Taiwan is a ‘wanderer’ and will eventually ‘come home’, says China

·2-min read
China’s foreign minister Wang Yi has criticised the US and other countries for their stance on Taiwan   (AP)
China’s foreign minister Wang Yi has criticised the US and other countries for their stance on Taiwan (AP)

China’s foreign minister Wang Yi has called Taiwan a “wanderer” that will eventually come home and seek its unification amid growing tensions over the self-governing island.

Mr Wang said Taiwan was not a chess piece to be played with - an indirect jibe at the US, which has backed the democratic Taipei in its struggle against Chinese influence.

“Taiwan is a wanderer who will eventually return home, not a pawn to be used. China must be reunified and will surely be reunified,” Mr Wang said in his speech in Beijing on Monday at a symposium on international situation and China’s diplomacy, Xinhua news agency reported .

The foreign minister blamed the US and other countries for using Taiwan to exude control over Beijing in his speech and said that this was the cause behind prevailing tensions as the province attempted to “rely on the US for independence”.

“It is these perverse actions that have changed the status quo and undermined the peace in the Taiwan Strait, violating the consensus of the international community and the basic norms of international relations,” Mr Wang added.

China had resorted to “forceful countermeasures” to “shock the arrogance” of those who seek Taiwan’s formal independence, said the foreign minister, who has previously served as the head of China’s Taiwan Affairs Office.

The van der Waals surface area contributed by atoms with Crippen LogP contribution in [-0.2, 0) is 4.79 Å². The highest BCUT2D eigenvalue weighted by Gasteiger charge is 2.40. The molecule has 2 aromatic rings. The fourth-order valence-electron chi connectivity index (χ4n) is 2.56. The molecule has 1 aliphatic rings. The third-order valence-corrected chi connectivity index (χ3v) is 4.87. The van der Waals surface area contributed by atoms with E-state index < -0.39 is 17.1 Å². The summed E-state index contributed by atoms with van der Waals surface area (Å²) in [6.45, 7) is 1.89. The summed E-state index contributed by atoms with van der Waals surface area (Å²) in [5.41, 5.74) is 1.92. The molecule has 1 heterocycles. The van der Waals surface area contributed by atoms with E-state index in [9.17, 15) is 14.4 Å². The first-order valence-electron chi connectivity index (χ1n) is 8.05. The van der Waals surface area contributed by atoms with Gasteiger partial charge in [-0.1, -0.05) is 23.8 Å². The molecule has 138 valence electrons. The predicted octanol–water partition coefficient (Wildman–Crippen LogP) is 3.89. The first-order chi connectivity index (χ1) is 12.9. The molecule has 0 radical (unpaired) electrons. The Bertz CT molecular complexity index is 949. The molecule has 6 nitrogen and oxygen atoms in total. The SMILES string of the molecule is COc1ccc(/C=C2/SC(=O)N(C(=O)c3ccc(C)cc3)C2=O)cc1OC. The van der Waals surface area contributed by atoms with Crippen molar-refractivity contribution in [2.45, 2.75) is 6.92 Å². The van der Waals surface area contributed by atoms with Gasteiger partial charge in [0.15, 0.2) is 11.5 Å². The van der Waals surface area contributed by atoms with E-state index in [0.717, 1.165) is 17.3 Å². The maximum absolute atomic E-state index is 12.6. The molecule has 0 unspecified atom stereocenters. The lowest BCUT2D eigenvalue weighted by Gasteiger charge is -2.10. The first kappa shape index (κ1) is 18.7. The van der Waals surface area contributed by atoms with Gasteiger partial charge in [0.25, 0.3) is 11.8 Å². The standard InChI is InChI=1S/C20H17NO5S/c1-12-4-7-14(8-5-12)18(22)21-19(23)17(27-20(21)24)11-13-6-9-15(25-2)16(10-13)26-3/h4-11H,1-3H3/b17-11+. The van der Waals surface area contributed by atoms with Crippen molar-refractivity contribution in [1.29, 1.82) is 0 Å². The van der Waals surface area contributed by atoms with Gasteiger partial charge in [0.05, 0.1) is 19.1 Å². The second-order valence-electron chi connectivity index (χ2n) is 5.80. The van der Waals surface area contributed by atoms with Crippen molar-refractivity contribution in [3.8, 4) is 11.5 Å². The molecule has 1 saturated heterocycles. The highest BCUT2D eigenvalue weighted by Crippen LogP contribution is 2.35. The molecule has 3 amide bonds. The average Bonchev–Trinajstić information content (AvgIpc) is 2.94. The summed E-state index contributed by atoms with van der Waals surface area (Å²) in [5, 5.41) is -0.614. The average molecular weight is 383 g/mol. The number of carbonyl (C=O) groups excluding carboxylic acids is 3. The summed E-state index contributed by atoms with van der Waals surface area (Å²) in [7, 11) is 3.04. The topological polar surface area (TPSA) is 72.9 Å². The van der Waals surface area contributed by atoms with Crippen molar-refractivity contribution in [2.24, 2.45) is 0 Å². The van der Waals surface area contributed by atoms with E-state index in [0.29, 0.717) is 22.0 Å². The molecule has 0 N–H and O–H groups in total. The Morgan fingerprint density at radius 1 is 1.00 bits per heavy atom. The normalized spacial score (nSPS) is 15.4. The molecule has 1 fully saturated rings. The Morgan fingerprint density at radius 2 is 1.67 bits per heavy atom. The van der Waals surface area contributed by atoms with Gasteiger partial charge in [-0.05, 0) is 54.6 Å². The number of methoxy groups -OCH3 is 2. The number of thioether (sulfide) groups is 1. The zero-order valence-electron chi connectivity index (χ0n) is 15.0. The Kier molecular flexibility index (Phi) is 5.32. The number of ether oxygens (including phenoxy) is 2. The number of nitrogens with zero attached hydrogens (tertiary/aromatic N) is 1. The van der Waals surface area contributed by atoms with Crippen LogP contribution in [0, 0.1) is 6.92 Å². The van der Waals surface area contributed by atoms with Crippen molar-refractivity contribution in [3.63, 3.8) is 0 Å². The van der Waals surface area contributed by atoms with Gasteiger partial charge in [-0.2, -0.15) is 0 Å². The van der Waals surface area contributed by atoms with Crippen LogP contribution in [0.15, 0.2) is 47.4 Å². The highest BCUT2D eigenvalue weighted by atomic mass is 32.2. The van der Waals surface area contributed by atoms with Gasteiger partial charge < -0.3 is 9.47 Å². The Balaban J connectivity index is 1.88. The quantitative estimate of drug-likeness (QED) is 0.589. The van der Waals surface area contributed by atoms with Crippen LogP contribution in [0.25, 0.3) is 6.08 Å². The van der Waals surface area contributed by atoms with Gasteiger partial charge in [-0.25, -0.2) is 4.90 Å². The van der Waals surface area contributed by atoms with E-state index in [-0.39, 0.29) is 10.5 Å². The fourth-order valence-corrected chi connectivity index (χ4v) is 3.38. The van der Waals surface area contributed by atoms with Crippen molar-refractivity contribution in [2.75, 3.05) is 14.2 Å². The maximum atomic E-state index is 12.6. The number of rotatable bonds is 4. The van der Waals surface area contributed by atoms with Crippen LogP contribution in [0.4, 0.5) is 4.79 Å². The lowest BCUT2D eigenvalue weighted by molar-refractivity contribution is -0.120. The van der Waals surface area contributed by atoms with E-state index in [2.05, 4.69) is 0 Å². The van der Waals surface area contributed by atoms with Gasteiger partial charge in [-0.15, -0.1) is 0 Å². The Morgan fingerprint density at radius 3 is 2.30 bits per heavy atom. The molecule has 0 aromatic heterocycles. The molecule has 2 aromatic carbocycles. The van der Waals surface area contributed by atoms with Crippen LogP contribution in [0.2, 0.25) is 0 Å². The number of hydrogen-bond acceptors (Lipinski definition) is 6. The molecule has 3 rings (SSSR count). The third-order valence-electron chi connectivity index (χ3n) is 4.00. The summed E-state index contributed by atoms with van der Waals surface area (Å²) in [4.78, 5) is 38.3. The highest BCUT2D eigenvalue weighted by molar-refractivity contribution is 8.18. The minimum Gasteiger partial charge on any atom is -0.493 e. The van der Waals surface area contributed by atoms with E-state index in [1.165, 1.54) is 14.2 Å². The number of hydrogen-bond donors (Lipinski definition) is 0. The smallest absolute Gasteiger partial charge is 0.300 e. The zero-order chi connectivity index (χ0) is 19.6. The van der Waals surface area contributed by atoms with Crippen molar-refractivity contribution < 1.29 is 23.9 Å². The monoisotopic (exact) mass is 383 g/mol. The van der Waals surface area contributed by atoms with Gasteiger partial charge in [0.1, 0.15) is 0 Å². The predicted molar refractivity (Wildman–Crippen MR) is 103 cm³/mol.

Tensions have remained high since China’s rapid militarisation around Taiwan and US president Joe Biden’s subsequent promise last month to help Taipei in the event of an attack from Beijing.

China asserted its territorial dominance over Taiwan indirectly for the second time in recent week after it has resumed diplomatic ties with Nicaragua, which reiterated Beijing’s stance of the island nation being an “inalienable part of the Chinese territory”.

This had reduced Taipei’s already declining pool of international allies, bringing the total down to 14 countries that officially recognise Taiwan as independent from China.

The international discourse on this has angered China, especially from its adversary the United States, which has been Taiwan’s most important international backer and arms supplier even in the absence of a formal tie-up.

Taiwan has maintained that only its people have the right to decide their future and that they will not submit to external threats.

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